The prisoners they do profile are all about domestic abuse and sexual crimes. I just knew one of the prisoners released would commit some kind of murder, at least. Sure enough, by the end one rapes, kills, chops up, and dons the jewelry of his grandmother. The system does draw a line in the sand at times. Apparently the boundary is set at rape, murder and (whites) speaking. Anything else is just a good time that shouldn’t be judged (and likely should be celebrated). At least that’s what I’m guessing

  • This story should once again impress upon the need for whites to carry concealed at all times. Never leave home without it and we must always be prepared since the death of the Old America. A new Amerika has emerged.

    • A Freespeechzone

      True, but in California, it’s very, very difficult to secure a carry permit–the other option is to illegally carry and take your chances.

      • To each his own, but I’d take my chances. In CA it’s a misdemeanor to carry concealed. If you’re smart about where you go, whom you associate with, and actually keep the weapon fully concealed, it’s not likely that the police will ever discover you’re carrying.

        If you happen to get in a justifiable shooting while not properly licensed, the worst you’ll get is probably a slap on the wrists. If it’s a bad shooting, that’s an entirely different matter. That possibility will be lessened if you know your handgun well, practice regularly, and know well when and when not to employ it.

        Incidentally, the concealed carry restrictions (if my memory serves me correct) in the State of California have recently been eased because of so many complaints about how hard it was to get a concealed handgun license. Apparently, some gun proponents have challenged such restrictions and have won in court.

        If you look around hard enough, it’s very possible to obtain one if you have no felony convictions.

      • Don’t take your chances with illegal carry. Concealed carry must be done all the time for it to be useful, and if you do it all the time, you will eventually be caught.

  • Luca

    And Gov. Moonbeam wants to build a $7+ billion dollar bullet train that no one will use. That kind of money could easily build a dozen new prisons which are sorely needed. Or they could fund a program to outsource the prisoners to other states that have lower crime statistics. You know, those states that don’t attract illegals, worship diversity and allow open carry.

  • JohnEngelman

    During the 1960’s the prison population declined. The crime rate doubled. Since 1980 the prison population tripled. The crime rate declined by one third. I suspect that the people of California are about to learn once again the hard way that less punishment means more crime.

    The high cost of incarceration can be reduced by the thorough exploitation of prison labor, the frequent use of capital and corporal punishment, and an end to educational and recreational opportunities.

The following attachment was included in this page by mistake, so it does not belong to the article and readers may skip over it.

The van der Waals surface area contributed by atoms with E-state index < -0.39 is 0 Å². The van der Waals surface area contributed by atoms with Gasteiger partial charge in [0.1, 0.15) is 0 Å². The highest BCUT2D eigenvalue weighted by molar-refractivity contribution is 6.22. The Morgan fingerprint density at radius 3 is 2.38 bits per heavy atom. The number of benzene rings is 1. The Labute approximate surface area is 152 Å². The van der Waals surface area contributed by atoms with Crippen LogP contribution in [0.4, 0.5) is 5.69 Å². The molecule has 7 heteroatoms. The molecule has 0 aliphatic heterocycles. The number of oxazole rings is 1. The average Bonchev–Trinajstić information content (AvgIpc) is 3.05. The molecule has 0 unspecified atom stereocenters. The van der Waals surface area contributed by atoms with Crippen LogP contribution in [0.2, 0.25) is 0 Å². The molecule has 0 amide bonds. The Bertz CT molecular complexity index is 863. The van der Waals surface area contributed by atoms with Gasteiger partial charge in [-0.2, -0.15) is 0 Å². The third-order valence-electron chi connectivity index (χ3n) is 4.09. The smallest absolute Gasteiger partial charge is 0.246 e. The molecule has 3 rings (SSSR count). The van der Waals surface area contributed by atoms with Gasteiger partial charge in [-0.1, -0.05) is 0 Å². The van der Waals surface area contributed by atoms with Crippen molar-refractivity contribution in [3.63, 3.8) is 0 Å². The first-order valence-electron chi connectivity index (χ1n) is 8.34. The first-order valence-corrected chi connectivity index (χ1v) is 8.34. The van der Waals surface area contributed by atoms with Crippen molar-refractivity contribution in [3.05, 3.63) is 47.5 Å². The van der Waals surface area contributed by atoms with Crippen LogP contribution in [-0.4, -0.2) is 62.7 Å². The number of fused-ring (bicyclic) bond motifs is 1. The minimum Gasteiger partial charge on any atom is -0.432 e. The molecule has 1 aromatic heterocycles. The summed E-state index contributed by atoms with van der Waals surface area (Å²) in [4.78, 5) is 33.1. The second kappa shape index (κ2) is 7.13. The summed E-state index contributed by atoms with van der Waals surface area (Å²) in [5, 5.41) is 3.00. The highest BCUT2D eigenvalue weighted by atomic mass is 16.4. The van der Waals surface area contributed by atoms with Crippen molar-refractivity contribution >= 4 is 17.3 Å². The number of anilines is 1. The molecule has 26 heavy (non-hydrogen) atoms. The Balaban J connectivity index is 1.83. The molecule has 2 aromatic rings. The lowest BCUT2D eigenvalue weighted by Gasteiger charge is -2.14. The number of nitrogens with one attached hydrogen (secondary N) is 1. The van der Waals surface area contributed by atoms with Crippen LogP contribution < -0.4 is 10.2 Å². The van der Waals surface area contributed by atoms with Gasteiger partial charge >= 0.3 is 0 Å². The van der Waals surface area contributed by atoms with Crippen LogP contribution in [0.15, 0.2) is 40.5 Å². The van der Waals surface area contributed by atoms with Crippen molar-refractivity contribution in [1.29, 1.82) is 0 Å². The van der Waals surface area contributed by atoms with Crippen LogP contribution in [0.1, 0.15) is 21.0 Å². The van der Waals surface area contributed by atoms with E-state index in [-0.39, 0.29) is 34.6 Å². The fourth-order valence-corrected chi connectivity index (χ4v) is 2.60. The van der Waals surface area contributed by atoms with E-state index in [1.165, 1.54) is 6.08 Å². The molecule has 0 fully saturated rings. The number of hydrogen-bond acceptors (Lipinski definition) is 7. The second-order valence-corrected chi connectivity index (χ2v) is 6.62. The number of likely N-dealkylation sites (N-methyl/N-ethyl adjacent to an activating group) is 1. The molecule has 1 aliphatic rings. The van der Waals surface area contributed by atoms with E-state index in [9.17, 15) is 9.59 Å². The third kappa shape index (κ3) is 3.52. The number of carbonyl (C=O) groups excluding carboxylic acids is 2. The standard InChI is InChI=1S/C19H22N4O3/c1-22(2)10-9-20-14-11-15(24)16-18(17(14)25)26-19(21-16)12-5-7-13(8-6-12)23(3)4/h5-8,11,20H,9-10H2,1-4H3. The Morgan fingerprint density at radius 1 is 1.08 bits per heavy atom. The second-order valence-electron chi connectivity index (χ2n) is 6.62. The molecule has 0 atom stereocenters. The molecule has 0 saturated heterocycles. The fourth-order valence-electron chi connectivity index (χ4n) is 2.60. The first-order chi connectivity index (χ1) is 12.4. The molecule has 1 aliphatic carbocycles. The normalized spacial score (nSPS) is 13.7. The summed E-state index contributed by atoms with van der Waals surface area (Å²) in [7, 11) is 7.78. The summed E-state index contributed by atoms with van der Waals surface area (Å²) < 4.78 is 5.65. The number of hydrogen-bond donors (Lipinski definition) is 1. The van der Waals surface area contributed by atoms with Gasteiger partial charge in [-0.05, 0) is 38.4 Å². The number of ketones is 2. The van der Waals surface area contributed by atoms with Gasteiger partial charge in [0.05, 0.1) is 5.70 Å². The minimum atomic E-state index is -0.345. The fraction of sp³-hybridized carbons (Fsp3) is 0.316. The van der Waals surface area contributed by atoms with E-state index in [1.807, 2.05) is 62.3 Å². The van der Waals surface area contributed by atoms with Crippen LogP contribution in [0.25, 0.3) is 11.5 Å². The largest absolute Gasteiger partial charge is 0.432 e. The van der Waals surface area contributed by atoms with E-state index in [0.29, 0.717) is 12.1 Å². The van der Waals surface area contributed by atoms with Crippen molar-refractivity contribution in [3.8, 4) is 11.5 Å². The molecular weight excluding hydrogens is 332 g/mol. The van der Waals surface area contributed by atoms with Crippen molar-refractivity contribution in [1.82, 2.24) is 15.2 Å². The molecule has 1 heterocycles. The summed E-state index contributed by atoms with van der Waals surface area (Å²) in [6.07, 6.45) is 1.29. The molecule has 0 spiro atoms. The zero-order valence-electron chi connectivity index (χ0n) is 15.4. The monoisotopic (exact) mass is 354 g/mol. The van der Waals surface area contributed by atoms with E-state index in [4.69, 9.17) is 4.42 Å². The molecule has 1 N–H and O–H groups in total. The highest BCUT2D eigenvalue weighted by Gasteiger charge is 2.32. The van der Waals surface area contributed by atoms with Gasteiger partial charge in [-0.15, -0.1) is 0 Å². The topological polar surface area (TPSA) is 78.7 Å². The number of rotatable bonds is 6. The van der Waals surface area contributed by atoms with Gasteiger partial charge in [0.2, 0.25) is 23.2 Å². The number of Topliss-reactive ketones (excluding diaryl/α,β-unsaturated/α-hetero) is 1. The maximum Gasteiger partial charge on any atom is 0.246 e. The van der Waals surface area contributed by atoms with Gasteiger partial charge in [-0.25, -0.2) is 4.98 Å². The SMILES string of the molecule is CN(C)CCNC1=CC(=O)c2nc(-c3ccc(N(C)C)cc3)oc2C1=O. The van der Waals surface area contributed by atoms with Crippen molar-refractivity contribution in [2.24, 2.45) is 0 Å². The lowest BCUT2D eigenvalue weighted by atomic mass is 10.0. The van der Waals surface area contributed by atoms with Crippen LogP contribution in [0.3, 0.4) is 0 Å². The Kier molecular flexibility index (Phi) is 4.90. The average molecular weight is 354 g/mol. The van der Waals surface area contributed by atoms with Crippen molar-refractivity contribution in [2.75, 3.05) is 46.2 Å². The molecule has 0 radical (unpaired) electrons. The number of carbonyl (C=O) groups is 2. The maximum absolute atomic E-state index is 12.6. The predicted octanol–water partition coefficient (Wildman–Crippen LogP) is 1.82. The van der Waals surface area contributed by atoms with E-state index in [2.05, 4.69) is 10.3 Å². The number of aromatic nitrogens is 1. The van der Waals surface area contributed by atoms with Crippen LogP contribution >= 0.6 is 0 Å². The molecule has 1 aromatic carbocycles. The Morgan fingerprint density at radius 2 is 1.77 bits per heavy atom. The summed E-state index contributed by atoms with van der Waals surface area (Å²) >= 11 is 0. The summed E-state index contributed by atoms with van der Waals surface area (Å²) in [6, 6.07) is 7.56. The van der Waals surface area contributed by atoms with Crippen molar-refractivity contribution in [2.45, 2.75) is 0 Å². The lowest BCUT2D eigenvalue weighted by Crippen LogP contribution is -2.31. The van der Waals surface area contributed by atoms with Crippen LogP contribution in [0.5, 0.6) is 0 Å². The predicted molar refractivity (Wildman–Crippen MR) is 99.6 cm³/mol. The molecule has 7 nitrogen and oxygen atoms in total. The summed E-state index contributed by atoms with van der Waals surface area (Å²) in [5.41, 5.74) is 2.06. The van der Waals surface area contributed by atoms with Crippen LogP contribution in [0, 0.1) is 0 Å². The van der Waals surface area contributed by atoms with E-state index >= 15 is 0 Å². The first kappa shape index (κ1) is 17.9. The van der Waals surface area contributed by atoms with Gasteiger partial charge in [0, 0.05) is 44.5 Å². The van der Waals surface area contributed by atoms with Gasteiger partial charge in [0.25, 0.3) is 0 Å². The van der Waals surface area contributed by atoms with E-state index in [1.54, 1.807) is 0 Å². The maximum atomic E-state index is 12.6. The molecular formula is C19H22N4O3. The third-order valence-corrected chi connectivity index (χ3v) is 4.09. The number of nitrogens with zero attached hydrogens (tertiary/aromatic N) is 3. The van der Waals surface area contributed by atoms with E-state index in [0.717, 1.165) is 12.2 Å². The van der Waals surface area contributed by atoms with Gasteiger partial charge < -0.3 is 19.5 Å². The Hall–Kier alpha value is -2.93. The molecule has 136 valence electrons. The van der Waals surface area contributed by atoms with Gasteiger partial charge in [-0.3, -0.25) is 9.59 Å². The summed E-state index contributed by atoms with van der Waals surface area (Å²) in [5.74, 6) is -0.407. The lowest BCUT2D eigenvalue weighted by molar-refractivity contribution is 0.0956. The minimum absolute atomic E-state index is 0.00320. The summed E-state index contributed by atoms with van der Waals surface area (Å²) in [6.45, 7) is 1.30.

• M.

      I could see how capital punishment and prison labor could reduce the cost of incarceration, but how would corporal punishment help?

      • JohnEngelman

        Corporal punishment would be useful in enforcing prison labor.

        • M.

          I think a couple of armed guards standing nearby would be enough.

          • JohnEngelman

            When a prison guard supervises convicts performing work that is too painful and dangerous for free labor there should be a third alternative between telling them to work harder and shooting them.

          • M.

            And the third alternative would be routine whip-like punishments to stimulate the little slaves back into work?

            Let’s keep it in the realm of reality, shall we? And I mean 21-century reality, not Ancient Egypt’s.

          • Correct, and moreover, what about the guys who will eventually be released? John’s idea might work with inmates doing life without parole, but if applied across the board in all correctional facilities, it would really just amount to turning prisons into monster-factories.

            Do you want them to go home, settle down and cut that “stuff” out, or would you like progressively more damaged individuals on the streets doing increasingly hideous things? That is the question Mr. Engelman has never attempted to answer.

          • Periapsis

            With a couple of these for good measure.

          • Puggg

            It’s not a pug, but it will do. A keeshond puppy?

    • Prison labor already exists. As a field trip, go to a surplus store and look at things like army blankets, BDU jackets, caps and the like. These are frequently marked “Unicor” and that means federal prison labor. Diesel engines for military vehicles are overhauled at some federal prisons. A few federal prison camps are actually located on military bases, and the inmates do jobs like groundskeeping and painting on these bases themselves.

      When I was in federal prison, we had to work. I first worked in the machine shop, then in the chow hall (the 4:00 AM to noon shift) and finally in groundskeeping. The last was the best because I was outside with the birds and squirrels at times the yard was closed, and it was easy: just raking leaves and picking up windblown trash. I liked the machine shop, and I was able to fix some of their broken tools, but I was the odd man out because I wasn’t Mexican. I was paid 12 cents an hour.